Morris Plains, NJ State Hospital for the Insane Fire, May 1902

Morris Plains Phychiatric Hosp. 1906 Morris Plains NJ Insane Asylum Morris Plains NJ Insane Asylum


Causes Excitement Among Guests, But All Rescued.

NEW YORK, May 20. -- A fire at the New Jersey state hospital for the insane at Morris Plains cause wild excitement among the 2,500 patients.

The guards were only able to restrain them by the most vigorous efforts.
When the fire was first discovered in the laundry, the patients were hastily brought together in the yard and surrounded by a cordon of guards and attendants, who held them back when they made a dash for freedom.

As soon as the flames were discovered most of the guards and attendants were sent to the various wards to get the patients out. None of the violently insane or criminals was in the threatened building, but the alarm of fire caused even those whose minds were but slightly unbalanced to become frantic with terror. Nearly all the patients were in the dormitories, which made the task of getting them out of the building much easier, as they could be marshaled as at they regular fire drill.

In some of the wards furthest from the fire a few patients who could be trusted were left. The others were marched from the building. Although they were greatly frightened, a few soothing words from the guards pacified them and there was little trouble until all were assembled in the yard. There they again became panic-stricken, and many tried to break through the thin line of guards. The women seemed more frightened than the men and several times they led dashes for freedom.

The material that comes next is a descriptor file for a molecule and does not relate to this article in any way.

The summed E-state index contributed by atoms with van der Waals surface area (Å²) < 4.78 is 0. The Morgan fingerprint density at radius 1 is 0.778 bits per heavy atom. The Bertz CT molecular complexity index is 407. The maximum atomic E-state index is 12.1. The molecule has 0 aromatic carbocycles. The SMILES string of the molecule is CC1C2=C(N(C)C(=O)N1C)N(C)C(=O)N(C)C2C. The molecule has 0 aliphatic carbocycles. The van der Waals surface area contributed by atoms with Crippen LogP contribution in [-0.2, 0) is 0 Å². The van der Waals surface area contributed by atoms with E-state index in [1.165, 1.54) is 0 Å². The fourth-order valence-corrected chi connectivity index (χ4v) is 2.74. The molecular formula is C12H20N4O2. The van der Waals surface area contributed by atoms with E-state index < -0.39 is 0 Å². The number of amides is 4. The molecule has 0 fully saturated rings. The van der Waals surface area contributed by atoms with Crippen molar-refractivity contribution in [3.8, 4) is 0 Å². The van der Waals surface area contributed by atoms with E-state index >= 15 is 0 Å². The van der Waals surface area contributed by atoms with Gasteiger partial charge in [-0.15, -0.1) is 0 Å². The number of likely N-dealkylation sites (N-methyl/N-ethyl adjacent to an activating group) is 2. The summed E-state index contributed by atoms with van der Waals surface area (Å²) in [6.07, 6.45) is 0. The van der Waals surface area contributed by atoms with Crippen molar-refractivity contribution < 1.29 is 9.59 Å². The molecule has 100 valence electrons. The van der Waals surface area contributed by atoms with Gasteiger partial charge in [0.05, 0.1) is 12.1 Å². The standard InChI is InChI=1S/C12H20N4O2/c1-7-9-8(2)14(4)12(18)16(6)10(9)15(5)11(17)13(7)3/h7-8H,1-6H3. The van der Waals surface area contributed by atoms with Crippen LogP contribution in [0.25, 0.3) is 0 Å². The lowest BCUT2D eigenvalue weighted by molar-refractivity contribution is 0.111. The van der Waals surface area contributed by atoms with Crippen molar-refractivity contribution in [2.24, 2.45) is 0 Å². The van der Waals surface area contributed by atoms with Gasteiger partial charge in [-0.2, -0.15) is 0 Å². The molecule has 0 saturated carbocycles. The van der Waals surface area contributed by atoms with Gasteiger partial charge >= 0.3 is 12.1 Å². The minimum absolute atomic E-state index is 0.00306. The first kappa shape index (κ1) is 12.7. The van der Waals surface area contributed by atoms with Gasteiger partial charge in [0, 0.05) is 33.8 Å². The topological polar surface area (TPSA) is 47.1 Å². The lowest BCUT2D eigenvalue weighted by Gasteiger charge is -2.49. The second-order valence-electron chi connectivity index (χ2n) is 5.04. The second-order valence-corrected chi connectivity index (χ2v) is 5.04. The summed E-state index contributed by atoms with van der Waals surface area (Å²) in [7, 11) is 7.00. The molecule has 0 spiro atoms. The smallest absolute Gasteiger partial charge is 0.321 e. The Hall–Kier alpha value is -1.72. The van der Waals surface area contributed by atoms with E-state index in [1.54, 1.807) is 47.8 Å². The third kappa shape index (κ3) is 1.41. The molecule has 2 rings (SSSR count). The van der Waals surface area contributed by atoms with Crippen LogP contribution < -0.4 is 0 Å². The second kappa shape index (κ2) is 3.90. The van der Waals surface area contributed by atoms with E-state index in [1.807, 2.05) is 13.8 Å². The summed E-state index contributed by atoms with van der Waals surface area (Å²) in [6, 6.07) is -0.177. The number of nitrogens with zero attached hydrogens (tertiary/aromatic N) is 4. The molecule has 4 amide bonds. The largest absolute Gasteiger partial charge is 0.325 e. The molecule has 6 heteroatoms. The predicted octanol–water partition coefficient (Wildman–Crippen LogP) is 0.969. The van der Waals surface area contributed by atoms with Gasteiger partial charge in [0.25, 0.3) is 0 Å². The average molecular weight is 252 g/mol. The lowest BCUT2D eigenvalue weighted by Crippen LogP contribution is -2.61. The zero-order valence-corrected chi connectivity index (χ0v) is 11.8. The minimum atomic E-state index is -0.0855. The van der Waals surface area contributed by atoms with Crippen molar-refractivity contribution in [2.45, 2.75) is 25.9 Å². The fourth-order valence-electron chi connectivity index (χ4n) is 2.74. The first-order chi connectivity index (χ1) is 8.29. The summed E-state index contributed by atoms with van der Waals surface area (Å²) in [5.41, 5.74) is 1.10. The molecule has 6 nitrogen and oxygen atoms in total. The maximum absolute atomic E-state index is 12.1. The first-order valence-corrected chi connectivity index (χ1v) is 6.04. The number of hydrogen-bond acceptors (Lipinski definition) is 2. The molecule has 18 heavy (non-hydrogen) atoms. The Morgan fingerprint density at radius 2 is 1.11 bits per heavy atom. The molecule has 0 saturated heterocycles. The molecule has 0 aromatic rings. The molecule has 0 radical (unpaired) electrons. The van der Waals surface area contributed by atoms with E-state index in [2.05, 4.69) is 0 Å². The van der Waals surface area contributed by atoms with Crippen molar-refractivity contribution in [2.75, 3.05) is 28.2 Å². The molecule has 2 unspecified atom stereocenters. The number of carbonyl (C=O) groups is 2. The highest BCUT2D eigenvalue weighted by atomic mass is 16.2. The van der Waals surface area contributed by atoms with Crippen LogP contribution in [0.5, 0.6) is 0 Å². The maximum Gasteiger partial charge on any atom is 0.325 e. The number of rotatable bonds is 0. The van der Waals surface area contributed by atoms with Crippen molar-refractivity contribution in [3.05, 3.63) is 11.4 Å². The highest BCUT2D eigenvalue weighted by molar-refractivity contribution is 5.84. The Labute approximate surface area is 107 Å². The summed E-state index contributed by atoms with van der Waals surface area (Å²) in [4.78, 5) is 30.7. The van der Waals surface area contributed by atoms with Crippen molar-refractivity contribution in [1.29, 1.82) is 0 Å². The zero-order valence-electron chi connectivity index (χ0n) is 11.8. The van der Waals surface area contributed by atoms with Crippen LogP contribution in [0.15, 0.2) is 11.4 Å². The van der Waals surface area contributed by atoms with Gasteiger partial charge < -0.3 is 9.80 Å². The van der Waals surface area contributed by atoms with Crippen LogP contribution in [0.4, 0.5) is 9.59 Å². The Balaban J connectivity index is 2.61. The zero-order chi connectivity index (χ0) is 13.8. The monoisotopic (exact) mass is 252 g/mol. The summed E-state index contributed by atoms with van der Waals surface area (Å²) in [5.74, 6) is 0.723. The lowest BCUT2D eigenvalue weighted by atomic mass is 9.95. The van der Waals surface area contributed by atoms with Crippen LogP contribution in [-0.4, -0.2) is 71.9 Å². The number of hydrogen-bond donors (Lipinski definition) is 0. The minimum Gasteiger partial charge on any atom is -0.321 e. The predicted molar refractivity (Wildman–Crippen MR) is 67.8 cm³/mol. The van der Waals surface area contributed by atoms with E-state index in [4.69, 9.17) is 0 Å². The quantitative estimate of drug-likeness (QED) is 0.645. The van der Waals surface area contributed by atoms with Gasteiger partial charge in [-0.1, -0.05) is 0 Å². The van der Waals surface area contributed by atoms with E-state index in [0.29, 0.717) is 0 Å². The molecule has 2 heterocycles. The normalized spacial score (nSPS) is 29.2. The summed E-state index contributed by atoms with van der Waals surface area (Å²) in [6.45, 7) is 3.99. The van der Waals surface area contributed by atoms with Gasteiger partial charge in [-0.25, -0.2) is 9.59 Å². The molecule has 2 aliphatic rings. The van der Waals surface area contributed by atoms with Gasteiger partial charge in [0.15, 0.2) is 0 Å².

Had thre[sic] been any concerted movement the whole 2,500 would have escaped. Twenty or thirty would make a sudden run toward the guards and the latter would have hard work getting them back in the crowd with the others. This would work the others up to a frenzy and another group would charge toward another part of the line, only to be driven back.

Men and women used their fists freely and several of the guards were badly bruised by the struggling mob. As far as could be learned, however, none escaped.

When the flames were extinguished the patients were led back to their dormitoris[sic] but for hours they could net be quieted. The financial loss was small.

The Nebraska State Journal Lincoln Nebraska 1902-05-20